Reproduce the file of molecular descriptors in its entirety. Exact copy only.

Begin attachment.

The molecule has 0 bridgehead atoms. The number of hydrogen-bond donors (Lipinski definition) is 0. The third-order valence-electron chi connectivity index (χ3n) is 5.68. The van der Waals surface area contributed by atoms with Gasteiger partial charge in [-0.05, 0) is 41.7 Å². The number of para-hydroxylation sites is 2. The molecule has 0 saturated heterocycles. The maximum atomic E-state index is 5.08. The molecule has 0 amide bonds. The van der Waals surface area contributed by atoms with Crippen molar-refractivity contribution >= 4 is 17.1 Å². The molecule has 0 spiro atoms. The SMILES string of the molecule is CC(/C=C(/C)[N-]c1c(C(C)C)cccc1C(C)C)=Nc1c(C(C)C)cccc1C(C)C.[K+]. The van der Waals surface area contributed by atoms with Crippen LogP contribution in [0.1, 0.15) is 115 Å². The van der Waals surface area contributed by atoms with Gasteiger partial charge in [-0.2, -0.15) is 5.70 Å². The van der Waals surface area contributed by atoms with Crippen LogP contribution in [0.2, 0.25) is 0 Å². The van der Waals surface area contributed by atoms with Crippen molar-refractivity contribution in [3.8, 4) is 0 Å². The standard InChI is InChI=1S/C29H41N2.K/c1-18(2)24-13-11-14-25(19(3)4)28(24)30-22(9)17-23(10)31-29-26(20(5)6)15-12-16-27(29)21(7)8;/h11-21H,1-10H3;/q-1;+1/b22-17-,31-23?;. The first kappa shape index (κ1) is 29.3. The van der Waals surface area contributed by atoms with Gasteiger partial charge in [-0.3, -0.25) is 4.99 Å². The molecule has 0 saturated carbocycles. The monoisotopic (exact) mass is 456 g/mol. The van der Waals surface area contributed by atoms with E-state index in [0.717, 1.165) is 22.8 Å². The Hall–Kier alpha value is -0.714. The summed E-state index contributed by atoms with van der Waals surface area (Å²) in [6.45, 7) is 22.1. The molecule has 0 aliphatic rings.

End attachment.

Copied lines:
The molecule has 0 bridgehead atoms. The number of hydrogen-bond donors (Lipinski definition) is 0. The third-order valence-electron chi connectivity index (χ3n) is 5.68. The van der Waals surface area contributed by atoms with Gasteiger partial charge in [-0.05, 0) is 41.7 Å². The number of para-hydroxylation sites is 2. The molecule has 0 saturated heterocycles. The maximum atomic E-state index is 5.08. The molecule has 0 amide bonds. The van der Waals surface area contributed by atoms with Crippen molar-refractivity contribution >= 4 is 17.1 Å². The molecule has 0 spiro atoms. The SMILES string of the molecule is CC(/C=C(/C)[N-]c1c(C(C)C)cccc1C(C)C)=Nc1c(C(C)C)cccc1C(C)C.[K+]. The van der Waals surface area contributed by atoms with Crippen LogP contribution in [0.1, 0.15) is 115 Å². The van der Waals surface area contributed by atoms with Gasteiger partial charge in [-0.2, -0.15) is 5.70 Å². The van der Waals surface area contributed by atoms with Crippen LogP contribution in [0.2, 0.25) is 0 Å². The van der Waals surface area contributed by atoms with Crippen molar-refractivity contribution in [3.8, 4) is 0 Å². The standard InChI is InChI=1S/C29H41N2.K/c1-18(2)24-13-11-14-25(19(3)4)28(24)30-22(9)17-23(10)31-29-26(20(5)6)15-12-16-27(29)21(7)8;/h11-21H,1-10H3;/q-1;+1/b22-17-,31-23?;. The first kappa shape index (κ1) is 29.3. The van der Waals surface area contributed by atoms with Gasteiger partial charge in [-0.3, -0.25) is 4.99 Å². The molecule has 0 saturated carbocycles. The monoisotopic (exact) mass is 456 g/mol. The van der Waals surface area contributed by atoms with E-state index in [0.717, 1.165) is 22.8 Å². The Hall–Kier alpha value is -0.714. The summed E-state index contributed by atoms with van der Waals surface area (Å²) in [6.45, 7) is 22.1. The molecule has 0 aliphatic rings.